But Pelosi has continued to insist on a $2.2 trillion package like the one House Democrats passed last week, and there was no indication from the Speaker on Friday that she was prepared to accept the White House’s counteroffer. The Friday phone call was shorter than previous calls between the two negotiators, and a top Pelosi aide said Democrats were still waiting for the administration to address specific concerns, including assurances that funding allocated for testing is actually spent on that purpose.
“Today, the secretary returned to the table with a proposal that attempted to address some of the concerns Democrats have,” said Pelosi spokesman Drew Hammill. “Of special concern, is the absence of an agreement on a strategic plan to crush the virus. For this and other provisions, we are still awaiting language from the administration as negotiations on the overall funding amount continue.”
In addition to his own plummeting polls, Trump is feeling growing pressure from moderate House and Senate Republicans facing tough reelection bids. Rep. John Katko (R-N.Y.), whose race top election handicappers moved into the “toss up” column this week, told Trump on Twitter to “rethink his move” after the president walked away from talks earlier in the week.
And Sen. Joni Ernst (R-Iowa), who’s trailing Democratic challenger Theresa Greenfield in the polls, personally pleaded with Trump on Friday to get a deal done on a relief package.
“Spoke to @POTUS and relayed to him what I’ve heard from folks across the state: Iowans need additional COVID-19 relief,” Ernst tweeted. “I’m hopeful Congress can come together once again — Rs and Ds — and provide more support to hardworking Americans.”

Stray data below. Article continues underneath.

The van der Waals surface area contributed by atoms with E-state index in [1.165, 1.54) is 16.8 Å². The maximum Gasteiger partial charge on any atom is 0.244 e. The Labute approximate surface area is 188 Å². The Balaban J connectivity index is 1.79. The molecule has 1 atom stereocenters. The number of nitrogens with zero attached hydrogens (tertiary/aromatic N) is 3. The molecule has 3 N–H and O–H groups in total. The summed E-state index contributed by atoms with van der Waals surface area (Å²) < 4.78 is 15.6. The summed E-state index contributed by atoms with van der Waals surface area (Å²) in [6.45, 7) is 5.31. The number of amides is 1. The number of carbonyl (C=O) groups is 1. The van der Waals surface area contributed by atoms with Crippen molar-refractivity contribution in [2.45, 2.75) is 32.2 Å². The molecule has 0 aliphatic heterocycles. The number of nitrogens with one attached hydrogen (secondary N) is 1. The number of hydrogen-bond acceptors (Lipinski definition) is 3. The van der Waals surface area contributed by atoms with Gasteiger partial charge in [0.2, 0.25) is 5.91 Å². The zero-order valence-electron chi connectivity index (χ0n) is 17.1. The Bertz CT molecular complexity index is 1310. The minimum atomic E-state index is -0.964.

In its $1.8 trillion offer, the White House made new concessions to Pelosi and the Democrats. The proposal includes $300 billion in emergency aid for cities and states, up from a $250 billion offer last week (though still well below the Democrats’ $436 billion ask). The White House is also throwing in more money for airlines, restaurants, small businesses, unemployment insurance, food stamps and additional food aid for low-income women and children, according to a GOP source familiar with the offer.
Republicans are also offering direct payments of $1,000 per child — up from their initial $500 offer — in addition to the $1,200 stimulus checks for individuals, to give immediate relief to families rather than rely on future tax credits outlined in Pelosi’s plan.
“I don’t know what there is to say no to,” the GOP source said.
Pelosi, for her part, has not weighed in directly on the Republicans’ new offer. And it’s unclear that, with Trump on the ropes, she’s ready to come down from her firm demand of $2.2 trillion.
“You know the devil and the angels are in the details,” Pelosi told MSNBC shortly before her conversation with Mnuchin. “So, part of it is about money and part of it is about policy.”
Still, the recent movement has heartened those lawmakers pushing most loudly for a pre-election agreement. The two leaders of the bipartisan Problem Solvers Caucus, Reps. Tom Reed (R-N.Y.) and Josh Gottheimer (D-N.J.), cheered what they called a big “breakthrough” even as many of their colleagues expressed skepticism at the day’s developments.
“Now that the negotiators are back at the table, let’s get a bipartisan deal across the finish line. We must not quit on the American people,” they said in a joint statement. “We are in the middle of a health and economic crisis, and there is simply far too much on the line — from our families, small businesses and jobs, to our health and safety, schools, and communities.”
Morgan Chalfant contributed.